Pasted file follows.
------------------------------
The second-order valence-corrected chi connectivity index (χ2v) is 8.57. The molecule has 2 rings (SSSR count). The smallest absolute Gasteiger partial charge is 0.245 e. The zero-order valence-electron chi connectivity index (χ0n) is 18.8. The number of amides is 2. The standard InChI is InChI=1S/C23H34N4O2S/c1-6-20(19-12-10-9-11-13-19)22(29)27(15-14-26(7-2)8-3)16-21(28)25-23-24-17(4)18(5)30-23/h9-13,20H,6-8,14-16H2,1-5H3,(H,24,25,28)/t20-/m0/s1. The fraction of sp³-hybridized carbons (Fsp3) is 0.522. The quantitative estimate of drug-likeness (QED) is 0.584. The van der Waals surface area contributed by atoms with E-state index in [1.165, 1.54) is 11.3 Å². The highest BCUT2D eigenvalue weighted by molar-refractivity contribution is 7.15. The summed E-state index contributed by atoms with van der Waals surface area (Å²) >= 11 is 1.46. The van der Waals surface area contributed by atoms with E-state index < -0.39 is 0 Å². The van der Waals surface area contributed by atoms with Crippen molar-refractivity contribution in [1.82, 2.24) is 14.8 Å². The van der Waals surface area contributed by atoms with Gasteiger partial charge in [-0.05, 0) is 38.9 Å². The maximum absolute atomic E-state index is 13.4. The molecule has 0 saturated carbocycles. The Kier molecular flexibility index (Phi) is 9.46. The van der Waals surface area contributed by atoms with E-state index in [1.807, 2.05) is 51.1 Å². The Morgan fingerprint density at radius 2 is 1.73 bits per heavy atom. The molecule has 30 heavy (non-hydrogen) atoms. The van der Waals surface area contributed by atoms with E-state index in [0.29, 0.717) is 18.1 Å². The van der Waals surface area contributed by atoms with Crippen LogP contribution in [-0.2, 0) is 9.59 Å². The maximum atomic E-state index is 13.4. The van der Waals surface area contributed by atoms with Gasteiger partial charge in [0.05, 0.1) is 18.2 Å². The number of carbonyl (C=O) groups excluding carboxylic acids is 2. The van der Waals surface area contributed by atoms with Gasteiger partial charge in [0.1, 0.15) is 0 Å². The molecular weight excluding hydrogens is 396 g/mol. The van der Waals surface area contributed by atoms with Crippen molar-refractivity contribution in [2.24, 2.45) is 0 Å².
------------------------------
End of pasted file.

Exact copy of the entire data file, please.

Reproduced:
The second-order valence-corrected chi connectivity index (χ2v) is 8.57. The molecule has 2 rings (SSSR count). The smallest absolute Gasteiger partial charge is 0.245 e. The zero-order valence-electron chi connectivity index (χ0n) is 18.8. The number of amides is 2. The standard InChI is InChI=1S/C23H34N4O2S/c1-6-20(19-12-10-9-11-13-19)22(29)27(15-14-26(7-2)8-3)16-21(28)25-23-24-17(4)18(5)30-23/h9-13,20H,6-8,14-16H2,1-5H3,(H,24,25,28)/t20-/m0/s1. The fraction of sp³-hybridized carbons (Fsp3) is 0.522. The quantitative estimate of drug-likeness (QED) is 0.584. The van der Waals surface area contributed by atoms with E-state index in [1.165, 1.54) is 11.3 Å². The highest BCUT2D eigenvalue weighted by molar-refractivity contribution is 7.15. The summed E-state index contributed by atoms with van der Waals surface area (Å²) >= 11 is 1.46. The van der Waals surface area contributed by atoms with E-state index < -0.39 is 0 Å². The van der Waals surface area contributed by atoms with Crippen molar-refractivity contribution in [1.82, 2.24) is 14.8 Å². The van der Waals surface area contributed by atoms with Gasteiger partial charge in [-0.05, 0) is 38.9 Å². The maximum absolute atomic E-state index is 13.4. The molecule has 0 saturated carbocycles. The Kier molecular flexibility index (Phi) is 9.46. The van der Waals surface area contributed by atoms with E-state index in [1.807, 2.05) is 51.1 Å². The Morgan fingerprint density at radius 2 is 1.73 bits per heavy atom. The molecule has 30 heavy (non-hydrogen) atoms. The van der Waals surface area contributed by atoms with E-state index in [0.29, 0.717) is 18.1 Å². The van der Waals surface area contributed by atoms with Crippen LogP contribution in [-0.2, 0) is 9.59 Å². The maximum atomic E-state index is 13.4. The van der Waals surface area contributed by atoms with Gasteiger partial charge in [0.05, 0.1) is 18.2 Å². The number of carbonyl (C=O) groups excluding carboxylic acids is 2. The van der Waals surface area contributed by atoms with Gasteiger partial charge in [0.1, 0.15) is 0 Å². The molecular weight excluding hydrogens is 396 g/mol. The van der Waals surface area contributed by atoms with Crippen molar-refractivity contribution in [2.24, 2.45) is 0 Å².